An apology is not telling others we feel sorry they are angry it is telling them we understand why they are angry with us, regret making them feel that way, and wanting to take their anger away.
An effective apology is showing the person we understand why they are hurting.
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Forgiveness does not mean forgetting or minimising the pain we feel; nor is it about excusing others.
Forgiveness means making a conscious and deliberate decision to let go of our feelings of resentment or revenge, regardless of whether the person who has upset us deserves it.
One thing that often helps people to forgive is receiving an apology.
A good apology ideally has three parts: an admission of responsibility, a demonstration of sorrow, and doing something to remedy the offence, or prevent a repetition of it.
Forgiving ourselves is always good. But forgiving others is only beneficial if the advantages exceed the potential costs. We should therefore not forgive others if that might expose us to further abuse or exploitation.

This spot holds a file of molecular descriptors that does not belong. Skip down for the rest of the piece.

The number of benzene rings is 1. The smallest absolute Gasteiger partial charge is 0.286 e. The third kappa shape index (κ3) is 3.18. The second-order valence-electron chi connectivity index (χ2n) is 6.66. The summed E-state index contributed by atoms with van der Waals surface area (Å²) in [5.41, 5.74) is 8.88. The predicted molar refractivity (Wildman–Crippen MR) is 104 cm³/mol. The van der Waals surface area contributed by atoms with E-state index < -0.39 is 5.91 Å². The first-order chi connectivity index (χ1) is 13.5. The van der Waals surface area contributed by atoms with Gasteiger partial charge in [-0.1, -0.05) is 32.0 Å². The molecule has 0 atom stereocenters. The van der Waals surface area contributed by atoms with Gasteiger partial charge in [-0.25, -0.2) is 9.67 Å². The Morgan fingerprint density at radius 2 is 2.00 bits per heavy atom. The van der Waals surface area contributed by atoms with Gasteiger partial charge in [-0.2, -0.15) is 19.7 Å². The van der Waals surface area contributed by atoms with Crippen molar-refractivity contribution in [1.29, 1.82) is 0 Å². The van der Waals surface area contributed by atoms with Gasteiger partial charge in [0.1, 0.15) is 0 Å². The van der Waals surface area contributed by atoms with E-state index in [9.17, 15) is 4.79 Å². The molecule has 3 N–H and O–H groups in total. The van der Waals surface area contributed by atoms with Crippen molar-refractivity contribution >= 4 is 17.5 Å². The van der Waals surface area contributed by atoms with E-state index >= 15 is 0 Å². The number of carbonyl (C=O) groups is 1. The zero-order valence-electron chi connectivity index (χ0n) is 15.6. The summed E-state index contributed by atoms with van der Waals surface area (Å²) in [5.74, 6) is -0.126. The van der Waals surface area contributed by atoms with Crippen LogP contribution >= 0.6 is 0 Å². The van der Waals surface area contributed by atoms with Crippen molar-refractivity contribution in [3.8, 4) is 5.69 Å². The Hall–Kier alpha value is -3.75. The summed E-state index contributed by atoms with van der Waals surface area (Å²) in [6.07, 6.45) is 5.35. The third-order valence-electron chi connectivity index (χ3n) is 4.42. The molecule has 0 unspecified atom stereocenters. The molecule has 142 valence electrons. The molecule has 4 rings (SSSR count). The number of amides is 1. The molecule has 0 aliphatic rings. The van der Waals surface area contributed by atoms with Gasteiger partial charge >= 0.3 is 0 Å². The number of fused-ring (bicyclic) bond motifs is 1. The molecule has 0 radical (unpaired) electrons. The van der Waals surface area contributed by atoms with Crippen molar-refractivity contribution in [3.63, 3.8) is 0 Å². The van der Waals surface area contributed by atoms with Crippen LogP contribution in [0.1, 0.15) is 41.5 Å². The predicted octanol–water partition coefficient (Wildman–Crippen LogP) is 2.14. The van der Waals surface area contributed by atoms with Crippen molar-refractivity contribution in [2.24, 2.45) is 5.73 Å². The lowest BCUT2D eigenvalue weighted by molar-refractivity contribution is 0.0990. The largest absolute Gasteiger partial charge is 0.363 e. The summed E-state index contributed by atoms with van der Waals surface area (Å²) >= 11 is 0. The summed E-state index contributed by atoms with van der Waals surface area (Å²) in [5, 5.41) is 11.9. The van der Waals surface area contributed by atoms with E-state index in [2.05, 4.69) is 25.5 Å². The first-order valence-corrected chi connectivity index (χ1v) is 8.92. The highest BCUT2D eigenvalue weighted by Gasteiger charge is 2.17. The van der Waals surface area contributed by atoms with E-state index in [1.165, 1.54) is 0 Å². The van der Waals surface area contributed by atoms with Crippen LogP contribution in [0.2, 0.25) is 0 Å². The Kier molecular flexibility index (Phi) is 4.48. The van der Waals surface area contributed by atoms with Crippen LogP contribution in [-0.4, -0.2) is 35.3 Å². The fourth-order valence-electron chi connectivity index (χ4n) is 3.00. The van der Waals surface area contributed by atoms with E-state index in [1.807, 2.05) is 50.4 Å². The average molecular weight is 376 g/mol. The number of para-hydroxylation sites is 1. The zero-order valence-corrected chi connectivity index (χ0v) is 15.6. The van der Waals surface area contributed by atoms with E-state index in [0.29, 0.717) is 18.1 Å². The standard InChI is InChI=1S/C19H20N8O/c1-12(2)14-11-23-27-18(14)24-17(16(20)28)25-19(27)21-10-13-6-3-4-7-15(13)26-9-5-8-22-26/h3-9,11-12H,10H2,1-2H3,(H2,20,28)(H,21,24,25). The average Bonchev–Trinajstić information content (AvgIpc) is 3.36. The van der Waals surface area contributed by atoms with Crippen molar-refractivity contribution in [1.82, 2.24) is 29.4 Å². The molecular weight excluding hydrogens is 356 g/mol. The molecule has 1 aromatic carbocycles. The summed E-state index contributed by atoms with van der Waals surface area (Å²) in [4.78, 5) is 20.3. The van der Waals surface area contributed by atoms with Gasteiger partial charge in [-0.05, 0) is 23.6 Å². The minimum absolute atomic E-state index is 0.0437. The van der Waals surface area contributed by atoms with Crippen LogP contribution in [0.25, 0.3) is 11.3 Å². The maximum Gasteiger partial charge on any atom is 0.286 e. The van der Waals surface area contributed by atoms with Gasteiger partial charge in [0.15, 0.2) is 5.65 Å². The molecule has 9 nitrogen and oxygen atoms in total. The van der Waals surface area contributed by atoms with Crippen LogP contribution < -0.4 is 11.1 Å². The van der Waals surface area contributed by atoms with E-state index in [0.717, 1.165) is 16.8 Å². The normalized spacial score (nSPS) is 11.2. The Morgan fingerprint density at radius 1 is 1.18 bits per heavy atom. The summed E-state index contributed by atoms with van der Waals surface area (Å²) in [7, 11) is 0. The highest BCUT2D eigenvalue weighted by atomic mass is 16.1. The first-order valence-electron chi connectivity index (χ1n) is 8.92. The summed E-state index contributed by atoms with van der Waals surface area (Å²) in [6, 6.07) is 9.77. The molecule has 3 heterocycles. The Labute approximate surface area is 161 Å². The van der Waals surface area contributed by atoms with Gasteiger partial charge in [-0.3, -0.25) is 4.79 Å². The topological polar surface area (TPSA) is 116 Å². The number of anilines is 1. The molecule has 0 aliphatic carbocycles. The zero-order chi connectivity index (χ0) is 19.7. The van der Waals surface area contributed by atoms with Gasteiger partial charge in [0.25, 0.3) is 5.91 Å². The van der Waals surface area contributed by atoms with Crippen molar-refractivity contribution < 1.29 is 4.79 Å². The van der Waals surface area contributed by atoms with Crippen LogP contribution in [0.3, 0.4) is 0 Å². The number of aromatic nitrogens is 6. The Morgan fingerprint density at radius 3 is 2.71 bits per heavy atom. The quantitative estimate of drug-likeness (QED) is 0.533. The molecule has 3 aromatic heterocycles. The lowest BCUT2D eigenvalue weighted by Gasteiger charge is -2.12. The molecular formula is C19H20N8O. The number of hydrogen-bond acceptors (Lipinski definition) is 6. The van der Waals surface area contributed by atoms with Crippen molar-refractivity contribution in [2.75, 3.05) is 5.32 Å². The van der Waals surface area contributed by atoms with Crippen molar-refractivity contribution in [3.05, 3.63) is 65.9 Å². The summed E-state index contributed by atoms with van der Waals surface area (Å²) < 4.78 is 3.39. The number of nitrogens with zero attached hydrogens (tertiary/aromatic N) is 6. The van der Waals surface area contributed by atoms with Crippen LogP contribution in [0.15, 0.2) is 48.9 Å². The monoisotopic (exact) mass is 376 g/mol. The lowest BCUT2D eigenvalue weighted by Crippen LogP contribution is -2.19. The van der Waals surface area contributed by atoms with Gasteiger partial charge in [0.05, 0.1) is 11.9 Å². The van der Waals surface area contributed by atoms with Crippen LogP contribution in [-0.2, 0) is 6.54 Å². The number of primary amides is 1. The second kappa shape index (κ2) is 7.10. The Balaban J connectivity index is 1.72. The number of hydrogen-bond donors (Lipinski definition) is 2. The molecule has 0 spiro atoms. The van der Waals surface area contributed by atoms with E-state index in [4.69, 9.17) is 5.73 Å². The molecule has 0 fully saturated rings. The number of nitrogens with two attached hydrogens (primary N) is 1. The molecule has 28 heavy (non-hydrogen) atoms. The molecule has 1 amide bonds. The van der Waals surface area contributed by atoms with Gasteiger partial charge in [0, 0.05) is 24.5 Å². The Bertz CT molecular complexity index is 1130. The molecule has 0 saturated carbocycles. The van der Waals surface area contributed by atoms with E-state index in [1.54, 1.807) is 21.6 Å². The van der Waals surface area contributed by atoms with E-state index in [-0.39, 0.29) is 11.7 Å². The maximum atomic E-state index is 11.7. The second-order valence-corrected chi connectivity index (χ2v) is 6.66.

The stress response we experience to being hurt is protective because it motivates us to stop people from abusing or taking advantage of us.
This can be a gradual process—and it doesn't necessarily include the person who wronged you.
Forgiveness is choosing to not let negative events of the past define how you feel.
Forgiveness can keep your emotional body healthy. It increases feelings of happiness and decreases feelings of anger and grief, reduces anxiety and depression, improves your relationships and makes you less self-conscious or insecure.
Forgiveness is about goodness, about extending mercy to those who’ve harmed us, even if they don’t “deserve” it. Working on forgiveness can help us increase our self-esteem and give us a sense of inner strength and safety.